Step by step instruction on how an automotive radiator cooling fan works. This
article pertains to all vehicles.
- There are primarily two types of engine
radiator cooling fan, electric and manual. A manual fan is connected to the engine
drive pulleys and is controlled by a thermo fan clutch which senses radiator heat
and engages when the engine is running at higher temperatures. These thermo reactive
clutches are constructed to "freewheel" when not in use, and become connected using
a silicone grease which expands when heated. This unit uses a set of shaft bearings
and seal to retain lubricant and are normally bolted to the water pump of the engine.
A clutch fan can fail one of two ways, it can either lock up causing poor mileage
accompanied by a whirring sound, (like a small airplane is taking off.) Or the silicone
grease can leak causing the fan to "freewheel" while failing to pull air through
Step 2 - An electric cooling fan is used primarily
to boost engine performance and cut down on emissions. These fans are featured in
both front and rear wheel drive vehicles and are activated by a
Cooling Fan Clutch
via the computer. Using a sensor the computer detects that the
engine temperature is rising above normal limits, a signal is sent to close the
fan control relay which is protected by a circuit fuse. When replacing these
match the failed unit with the new cooling fan.
To check a fan clutch condition the engine must be "OFF". Inspect the clutch
for leakage at the front or rear of the unit (input shaft and temperature controlled
expansion spring.) If leakage is observed the fan clutch has failed and needs replacing.
Next, take the fan blade and turn it, the fan blade should "free wheel", if you
cannot turn the fan blade, the clutch has locked up or if excessive play is observed
replacement is required. An electric fan motor should "freewheel" also, if resistance
is observed the fan motor has failed and replacement is required.
A clutch fan can fail one of two ways, it can either lock the fan to the clutch
causing poor mileage while producing a whirring
Electric Cooling Fans
, like an airplane is taking off next to you. Or the silicon grease can
start to leak causing the fan clutch not to lock up allowing the fan to "freewheel",
failing to pull air through the radiator when needed. To check for this condition
the engine must be off, inspect the fan clutch for leakage at the front or rear
of the unit (input shaft and temperature controlled expansion spring). If leakage
is observed the fan clutch has failed and needs replacing. Next, take the fan blade
and turn it, the fan blade should free wheel, if you cannot turn the fan blade the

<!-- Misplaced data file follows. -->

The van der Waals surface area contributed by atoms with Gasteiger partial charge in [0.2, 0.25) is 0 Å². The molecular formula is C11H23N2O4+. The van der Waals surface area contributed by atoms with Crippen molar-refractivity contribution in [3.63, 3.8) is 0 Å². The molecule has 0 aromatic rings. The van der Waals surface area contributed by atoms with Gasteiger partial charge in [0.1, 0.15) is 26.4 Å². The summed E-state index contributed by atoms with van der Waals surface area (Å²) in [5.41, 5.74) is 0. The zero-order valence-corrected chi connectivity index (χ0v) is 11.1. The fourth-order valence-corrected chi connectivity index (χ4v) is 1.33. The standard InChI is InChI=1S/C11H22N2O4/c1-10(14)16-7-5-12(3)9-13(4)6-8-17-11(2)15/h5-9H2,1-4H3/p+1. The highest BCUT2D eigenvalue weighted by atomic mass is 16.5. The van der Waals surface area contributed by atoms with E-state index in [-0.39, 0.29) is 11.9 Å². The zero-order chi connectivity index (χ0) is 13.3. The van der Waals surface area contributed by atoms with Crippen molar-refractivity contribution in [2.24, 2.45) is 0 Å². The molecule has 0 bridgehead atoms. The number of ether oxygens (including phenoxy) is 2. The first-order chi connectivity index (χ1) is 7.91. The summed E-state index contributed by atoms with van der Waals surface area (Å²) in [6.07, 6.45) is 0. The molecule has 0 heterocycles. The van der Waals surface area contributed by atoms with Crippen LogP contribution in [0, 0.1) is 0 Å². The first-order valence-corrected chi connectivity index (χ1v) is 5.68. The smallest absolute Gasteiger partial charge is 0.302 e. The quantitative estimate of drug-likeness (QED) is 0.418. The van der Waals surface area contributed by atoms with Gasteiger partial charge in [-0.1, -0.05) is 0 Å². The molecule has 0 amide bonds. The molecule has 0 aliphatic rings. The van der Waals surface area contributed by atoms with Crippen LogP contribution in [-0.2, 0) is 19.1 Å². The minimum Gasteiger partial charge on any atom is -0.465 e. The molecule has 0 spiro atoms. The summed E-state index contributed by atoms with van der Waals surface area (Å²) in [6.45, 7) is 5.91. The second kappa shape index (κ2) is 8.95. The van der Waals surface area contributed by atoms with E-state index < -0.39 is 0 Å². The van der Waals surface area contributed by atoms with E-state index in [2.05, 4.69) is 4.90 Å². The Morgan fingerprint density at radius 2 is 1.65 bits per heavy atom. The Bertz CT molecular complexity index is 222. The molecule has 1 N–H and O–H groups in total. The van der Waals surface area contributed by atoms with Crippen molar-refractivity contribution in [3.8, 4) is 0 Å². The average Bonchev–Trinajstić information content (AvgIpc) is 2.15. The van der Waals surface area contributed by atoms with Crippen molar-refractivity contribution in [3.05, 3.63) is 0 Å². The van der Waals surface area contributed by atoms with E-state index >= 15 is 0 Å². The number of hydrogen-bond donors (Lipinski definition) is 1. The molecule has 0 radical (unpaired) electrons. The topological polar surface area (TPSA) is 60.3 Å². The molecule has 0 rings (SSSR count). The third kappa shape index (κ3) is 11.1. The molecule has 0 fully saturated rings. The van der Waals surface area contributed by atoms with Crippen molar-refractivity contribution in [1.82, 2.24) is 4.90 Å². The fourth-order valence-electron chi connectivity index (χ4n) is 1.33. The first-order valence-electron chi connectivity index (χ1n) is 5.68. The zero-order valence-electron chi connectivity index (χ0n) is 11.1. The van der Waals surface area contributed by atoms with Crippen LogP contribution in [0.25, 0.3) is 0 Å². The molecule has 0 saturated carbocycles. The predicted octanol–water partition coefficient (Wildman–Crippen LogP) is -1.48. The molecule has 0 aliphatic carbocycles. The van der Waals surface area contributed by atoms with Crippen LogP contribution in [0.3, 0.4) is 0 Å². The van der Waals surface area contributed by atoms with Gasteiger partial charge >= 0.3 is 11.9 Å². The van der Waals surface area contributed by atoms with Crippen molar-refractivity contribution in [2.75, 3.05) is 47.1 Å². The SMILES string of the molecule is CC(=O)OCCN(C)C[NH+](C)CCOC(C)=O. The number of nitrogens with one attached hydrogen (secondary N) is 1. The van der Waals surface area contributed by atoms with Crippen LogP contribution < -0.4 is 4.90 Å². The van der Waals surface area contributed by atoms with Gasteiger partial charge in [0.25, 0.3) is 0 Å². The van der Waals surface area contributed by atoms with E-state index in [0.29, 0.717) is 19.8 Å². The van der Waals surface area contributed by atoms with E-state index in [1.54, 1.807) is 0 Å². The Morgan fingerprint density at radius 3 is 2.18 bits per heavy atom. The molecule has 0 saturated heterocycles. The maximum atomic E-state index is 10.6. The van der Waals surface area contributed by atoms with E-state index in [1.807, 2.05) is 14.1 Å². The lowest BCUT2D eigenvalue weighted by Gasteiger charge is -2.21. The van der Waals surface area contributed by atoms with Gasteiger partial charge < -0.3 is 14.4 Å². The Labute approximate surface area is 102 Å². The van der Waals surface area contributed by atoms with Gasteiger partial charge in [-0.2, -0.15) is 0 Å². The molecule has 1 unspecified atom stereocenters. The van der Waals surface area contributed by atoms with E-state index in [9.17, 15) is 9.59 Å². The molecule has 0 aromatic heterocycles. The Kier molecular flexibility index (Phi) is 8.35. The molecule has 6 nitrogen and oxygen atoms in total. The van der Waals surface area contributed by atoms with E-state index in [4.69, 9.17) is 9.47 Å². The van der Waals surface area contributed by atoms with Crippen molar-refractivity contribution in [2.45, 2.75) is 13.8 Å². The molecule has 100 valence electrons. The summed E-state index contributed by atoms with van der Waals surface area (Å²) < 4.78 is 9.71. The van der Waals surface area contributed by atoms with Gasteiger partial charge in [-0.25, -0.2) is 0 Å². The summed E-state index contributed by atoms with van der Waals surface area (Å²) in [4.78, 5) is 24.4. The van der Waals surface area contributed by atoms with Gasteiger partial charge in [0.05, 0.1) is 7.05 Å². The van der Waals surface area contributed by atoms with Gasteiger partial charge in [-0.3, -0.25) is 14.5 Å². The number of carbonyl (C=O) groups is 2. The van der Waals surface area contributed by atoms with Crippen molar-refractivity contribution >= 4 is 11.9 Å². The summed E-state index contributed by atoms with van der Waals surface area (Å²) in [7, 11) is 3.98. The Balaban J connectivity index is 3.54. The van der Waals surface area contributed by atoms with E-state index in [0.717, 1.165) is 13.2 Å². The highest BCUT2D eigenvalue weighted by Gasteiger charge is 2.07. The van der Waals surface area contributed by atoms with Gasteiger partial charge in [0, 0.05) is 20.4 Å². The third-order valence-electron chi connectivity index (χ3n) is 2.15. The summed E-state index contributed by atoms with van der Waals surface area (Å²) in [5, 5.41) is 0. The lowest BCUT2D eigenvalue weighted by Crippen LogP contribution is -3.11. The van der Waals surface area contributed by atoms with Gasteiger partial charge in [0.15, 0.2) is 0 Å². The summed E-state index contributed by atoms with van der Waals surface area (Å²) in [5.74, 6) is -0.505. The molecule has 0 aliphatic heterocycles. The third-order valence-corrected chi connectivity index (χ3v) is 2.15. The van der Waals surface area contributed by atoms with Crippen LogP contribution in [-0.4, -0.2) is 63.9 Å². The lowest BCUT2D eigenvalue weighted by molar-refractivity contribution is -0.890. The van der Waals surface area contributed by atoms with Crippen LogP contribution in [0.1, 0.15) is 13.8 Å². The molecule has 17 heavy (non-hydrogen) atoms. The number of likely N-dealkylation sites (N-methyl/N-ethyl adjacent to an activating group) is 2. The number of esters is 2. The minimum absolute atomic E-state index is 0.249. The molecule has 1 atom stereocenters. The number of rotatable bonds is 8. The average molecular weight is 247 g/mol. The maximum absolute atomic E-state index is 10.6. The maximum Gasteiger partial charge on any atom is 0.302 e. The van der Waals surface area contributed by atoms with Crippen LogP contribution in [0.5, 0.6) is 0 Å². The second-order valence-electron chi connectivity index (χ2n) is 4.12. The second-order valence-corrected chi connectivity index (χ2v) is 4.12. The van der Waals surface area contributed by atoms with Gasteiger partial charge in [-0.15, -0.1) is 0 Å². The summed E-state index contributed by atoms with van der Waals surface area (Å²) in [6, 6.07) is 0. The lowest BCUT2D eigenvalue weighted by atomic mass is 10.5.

clutch has locked up and needs to be replaced.
The engine cooling fan is designed to move air through the radiator when the
vehicle is at slower speeds or stopped. This air flow removes heat from the coolant
created by the engine using the radiator as a conductor. An engine cooling fan is
temperature controlled to only run when needed. All engines have a preferred operating
temperature and need to warm up to operate at peak efficiency. Temperatures above
normal, even for short periods of time can cause internal engine parts to fail.
Occasionally the fan will be audible after the engine has been shut off, this
is normal and is performed to lower engine temperature to acceptable levels. Usually,
electric fans will activate shortly after the air conditioner is turned on, this
is done to dissipate the extra heat produced in the condenser while the air conditioner
is in operation.
Engine cooling fans are temperature controlled to only run when needed. All engines
have a preferred operating temperature which require a warm up period to operate
at peak efficiency. Temperatures above normal can cause internal engine parts to
fail. When cooling fan operation fails it will cause engine coolant to retain heat,
forcing the engine to run hot and eventually
The first clutch fan was developed in the late 1960's and was in full production
by the early 1970's. This clutch fan was designed to save energy and lower emissions.
Before the clutch fan, an engine utilized a fixed style of fan that was directly
bolted onto the engine. This direct style of fan is not only inefficient it produced
excess noise that was undesirable. A clutch fan has the ability to disengage when
not in use, allowing the engine to work more efficiently while decreasing fan noise.
Article first published 2016-02-04